Another problem is the huge capacity from the public sector which is about to enter the market. Public hospitals have expanded aggressively and hired plenty of foreign doctors, which will further put a strain on private operators. “With this extra capacity, at some point in time, I think the government is going to realise that the only way to sustain some of these hospitals is again to open up medical tourism. So again our question is: Why are we investing to build? We think in the next three or five years, the government is going to come back and say, let’s all get together and promote Singapore medicine together.”
Lawrence Patrick, Chief Executive Officer of Johns Hopkins Singapore Medical Group, concurred with this sentiment. “I think the dilemma here is that for a number of years the government told the private sector: If you build it, they will come and we will partner. But now, in a couple of years, they’re not going to need that capacity in the private sector and we’re going to see consolidations again,” he said.
Every year, Indonesians leave their country in droves to access basic medical services they can’t find in their own country. According to media reports, the Indonesian government estimates that its citizens spend roughly $11.5 billion a year on healthcare abroad – much of it in Malaysia
“What some Indonesian medical tourists are looking for is everyday care they can’t get back home,” said Meghann Ormond, a professor of cultural geography at Wageningen University in the Netherlands. “This oftentimes has a lot to do with a lack of access to quality medication or cutting edge technology – lab analyses, for example. They don’t have access in Indonesia to doctors they trust. That’s why they’re crossing the borders.”
However, it’s not just Indonesians who are traversing the region to seek medical care they cannot find at home.
Globally, medical tourism is huge, and Southeast Asia is an industry hotspot. Patients Beyond Borders, a US-based organisation that tracks trends in medical tourism worldwide, estimates that the global market is expanding by up to 25% each year and is worth upwards of $55 billion annually with more than 11 million consumers – nearly a third of whom are travelling to Southeast Asia.
Contrary to popular belief, though, many of Southeast Asia’s medical tourists come from within the region itself. Patients Beyond Borders estimates that Malaysia attracts more than 640,000 medical tourists from Southeast Asia each year; when compared to figures from the country’s health ministry, an estimate of 200,000 medical arrivals from outside the region can be extrapolated. Thailand follows with 550,000 intra-Asean medical tourists and then comes Singapore with 400,000.
There are the conventional reasons why Southeast Asians are travelling for healthcare: cost, shorter wait times for procedures, access to treatments unavailable in one’s home country and the added bonus of cheap travel. But sometimes people are travelling for medical care simply because they have no other choice.
“What’s emerging is south-to-south travel, from developing country to developing country,” said Ghazali Bin Musa, a professor of business strategy and policy at the University of Malaya.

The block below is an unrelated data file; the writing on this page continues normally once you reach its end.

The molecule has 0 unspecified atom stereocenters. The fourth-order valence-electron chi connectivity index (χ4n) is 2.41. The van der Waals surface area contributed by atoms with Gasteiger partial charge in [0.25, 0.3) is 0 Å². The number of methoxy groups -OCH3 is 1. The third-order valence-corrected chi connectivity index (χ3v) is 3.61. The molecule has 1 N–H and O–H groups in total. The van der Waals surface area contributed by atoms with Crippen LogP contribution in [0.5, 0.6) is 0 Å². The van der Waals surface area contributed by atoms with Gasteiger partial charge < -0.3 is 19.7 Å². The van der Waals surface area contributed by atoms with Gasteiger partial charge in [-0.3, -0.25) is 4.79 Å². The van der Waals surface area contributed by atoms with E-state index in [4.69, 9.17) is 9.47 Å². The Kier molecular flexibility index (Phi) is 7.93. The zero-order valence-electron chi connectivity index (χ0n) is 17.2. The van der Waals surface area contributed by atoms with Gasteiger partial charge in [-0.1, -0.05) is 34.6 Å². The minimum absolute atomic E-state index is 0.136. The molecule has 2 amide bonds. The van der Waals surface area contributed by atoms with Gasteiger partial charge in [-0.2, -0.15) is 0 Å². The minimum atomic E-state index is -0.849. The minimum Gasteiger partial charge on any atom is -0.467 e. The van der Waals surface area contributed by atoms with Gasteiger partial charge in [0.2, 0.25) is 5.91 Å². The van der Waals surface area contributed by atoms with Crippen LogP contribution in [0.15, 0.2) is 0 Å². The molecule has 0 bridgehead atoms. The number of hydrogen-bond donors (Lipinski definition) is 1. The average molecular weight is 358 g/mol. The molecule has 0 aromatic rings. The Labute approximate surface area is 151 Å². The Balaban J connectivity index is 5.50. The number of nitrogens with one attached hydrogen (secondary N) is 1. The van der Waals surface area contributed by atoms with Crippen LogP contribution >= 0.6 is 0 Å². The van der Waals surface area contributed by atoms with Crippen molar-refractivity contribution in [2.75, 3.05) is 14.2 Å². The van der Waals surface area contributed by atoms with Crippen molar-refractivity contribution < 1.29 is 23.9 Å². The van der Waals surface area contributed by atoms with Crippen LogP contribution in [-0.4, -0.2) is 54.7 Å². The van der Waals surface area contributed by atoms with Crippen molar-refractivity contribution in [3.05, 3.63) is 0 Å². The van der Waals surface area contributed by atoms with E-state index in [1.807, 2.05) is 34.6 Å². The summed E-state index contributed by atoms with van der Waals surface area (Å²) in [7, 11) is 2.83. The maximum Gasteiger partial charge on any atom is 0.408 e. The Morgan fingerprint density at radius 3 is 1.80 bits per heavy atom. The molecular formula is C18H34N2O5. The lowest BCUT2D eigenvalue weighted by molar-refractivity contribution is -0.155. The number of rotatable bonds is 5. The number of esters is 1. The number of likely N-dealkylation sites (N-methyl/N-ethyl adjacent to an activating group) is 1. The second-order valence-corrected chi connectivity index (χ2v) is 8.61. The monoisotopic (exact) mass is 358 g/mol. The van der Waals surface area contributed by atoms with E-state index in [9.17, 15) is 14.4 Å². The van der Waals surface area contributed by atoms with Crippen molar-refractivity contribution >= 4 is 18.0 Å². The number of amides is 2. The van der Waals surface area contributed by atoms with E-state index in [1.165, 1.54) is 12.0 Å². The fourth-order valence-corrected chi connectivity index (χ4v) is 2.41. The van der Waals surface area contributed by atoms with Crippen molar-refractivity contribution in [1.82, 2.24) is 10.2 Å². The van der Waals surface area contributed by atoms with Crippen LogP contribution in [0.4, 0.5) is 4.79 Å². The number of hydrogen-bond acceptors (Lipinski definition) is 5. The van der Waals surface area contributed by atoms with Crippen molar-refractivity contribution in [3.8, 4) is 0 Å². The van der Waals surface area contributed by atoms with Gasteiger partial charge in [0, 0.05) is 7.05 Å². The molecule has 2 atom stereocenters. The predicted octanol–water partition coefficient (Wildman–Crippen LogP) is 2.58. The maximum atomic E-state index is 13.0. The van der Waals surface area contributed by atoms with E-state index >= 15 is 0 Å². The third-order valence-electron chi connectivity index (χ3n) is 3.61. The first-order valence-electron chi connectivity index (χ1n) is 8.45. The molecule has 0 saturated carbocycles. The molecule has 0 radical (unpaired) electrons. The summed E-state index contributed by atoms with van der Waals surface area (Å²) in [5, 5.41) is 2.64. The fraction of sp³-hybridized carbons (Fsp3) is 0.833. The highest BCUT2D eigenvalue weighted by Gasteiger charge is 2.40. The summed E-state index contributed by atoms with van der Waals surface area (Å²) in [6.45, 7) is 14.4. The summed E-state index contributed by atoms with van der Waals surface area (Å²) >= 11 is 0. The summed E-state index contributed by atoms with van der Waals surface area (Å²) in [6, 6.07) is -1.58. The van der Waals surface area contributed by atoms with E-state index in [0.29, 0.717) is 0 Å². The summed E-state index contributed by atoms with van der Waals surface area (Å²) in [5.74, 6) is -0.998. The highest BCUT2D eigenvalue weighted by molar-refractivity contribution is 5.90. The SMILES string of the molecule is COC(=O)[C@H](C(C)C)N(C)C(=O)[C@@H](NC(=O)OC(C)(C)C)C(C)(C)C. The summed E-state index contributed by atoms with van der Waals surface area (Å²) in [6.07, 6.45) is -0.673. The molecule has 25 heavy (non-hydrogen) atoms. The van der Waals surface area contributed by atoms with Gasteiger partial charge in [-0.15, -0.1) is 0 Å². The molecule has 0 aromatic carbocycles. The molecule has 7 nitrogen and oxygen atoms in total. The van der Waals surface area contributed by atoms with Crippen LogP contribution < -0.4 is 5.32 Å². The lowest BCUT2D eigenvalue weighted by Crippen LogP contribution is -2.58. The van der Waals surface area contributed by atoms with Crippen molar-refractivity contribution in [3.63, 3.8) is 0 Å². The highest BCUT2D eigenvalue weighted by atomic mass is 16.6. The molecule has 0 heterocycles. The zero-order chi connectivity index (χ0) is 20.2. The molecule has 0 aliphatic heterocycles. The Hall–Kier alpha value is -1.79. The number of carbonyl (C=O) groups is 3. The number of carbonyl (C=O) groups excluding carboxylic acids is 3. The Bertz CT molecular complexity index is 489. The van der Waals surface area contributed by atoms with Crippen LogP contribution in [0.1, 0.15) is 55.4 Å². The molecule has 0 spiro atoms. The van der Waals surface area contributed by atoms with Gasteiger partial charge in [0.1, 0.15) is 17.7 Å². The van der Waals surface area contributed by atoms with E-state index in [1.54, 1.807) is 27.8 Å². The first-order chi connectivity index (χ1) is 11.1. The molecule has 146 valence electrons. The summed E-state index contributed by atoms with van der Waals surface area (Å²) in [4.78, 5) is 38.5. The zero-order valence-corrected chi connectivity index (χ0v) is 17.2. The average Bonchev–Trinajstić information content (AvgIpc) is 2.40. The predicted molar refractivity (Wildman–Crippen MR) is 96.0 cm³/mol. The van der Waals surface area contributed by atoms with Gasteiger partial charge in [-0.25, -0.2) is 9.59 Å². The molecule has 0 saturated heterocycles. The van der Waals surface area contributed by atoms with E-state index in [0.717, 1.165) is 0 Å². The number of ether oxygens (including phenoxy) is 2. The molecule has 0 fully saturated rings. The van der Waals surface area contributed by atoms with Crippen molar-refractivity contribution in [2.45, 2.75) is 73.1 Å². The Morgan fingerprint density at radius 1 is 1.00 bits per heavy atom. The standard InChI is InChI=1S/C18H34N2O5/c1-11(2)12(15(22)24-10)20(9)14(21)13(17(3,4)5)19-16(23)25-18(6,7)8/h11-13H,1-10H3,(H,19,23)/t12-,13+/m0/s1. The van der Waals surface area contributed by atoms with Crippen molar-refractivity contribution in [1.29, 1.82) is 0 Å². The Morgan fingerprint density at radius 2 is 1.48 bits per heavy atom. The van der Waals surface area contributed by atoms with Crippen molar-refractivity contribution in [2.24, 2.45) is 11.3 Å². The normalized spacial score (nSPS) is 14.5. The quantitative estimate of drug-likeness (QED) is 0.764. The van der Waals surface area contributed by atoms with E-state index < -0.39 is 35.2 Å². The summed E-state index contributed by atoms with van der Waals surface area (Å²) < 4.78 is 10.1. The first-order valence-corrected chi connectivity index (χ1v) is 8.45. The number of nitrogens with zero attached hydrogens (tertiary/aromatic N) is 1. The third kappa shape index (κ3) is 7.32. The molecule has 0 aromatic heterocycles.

“Most medical tourists in the region are coming from neighbouring countries – Laos to Thailand, for example. Cultural similarity is a big reason. Also, cost is important, so they prefer to travel shorter distances. Nowadays, they’re mostly travelling with cheap airlines.”
Josef Woodman, CEO of Patients Beyond Borders, said that patients often travel for specialised care they can’t access in their native country. “For example, Singapore is known for excellent diagnosis and treatment of oncology, as well as stem cell and regenerative therapies. Similarly, patients travel to Malaysia for comprehensive executive health screenings, and to Thailand for cosmetic surgery, including sex reassignment surgery – Thailand performs more transgender procedures than anywhere in the world.”
Some, however, say that such figures are inflated. Keith Pollard, CEO of Intuition Communications, which publishes the International Medical Travel Journal, credits Thailand’s staggering numbers to what he calls “creative accounting”.Thailand has long been known as the industry’s top performer in the region when worldwide arrivals are included, with Asean saying that medical tourism brings in $2 billion for the country, as well as 40% of all medical tourist arrivals in Asia.
“The issue around Thailand and its numbers is how they count medical tourists,” he said. “Thailand counts the same person several times over. If someone comes from one country to Thailand they may get counted five to ten times for every interaction in the healthcare system. Visits to the consultant, an x-ray, a CT scan, an operation – patients end up getting counted several times over for all of these.”
Foreign nationals coming to Maharashtra for medical assistance will soon get a verified list of hospitals and doctors they can turn to without worrying about being harassed or duped.
The initiative is a part of the state tourism department’s plan to boost medical tourism in the state. The Union government’s department of tourism recently announced the formation of a National Medical and Wellness Tourism Board which will verify all medical tourist spots and ensure ease of medical e-visa facility.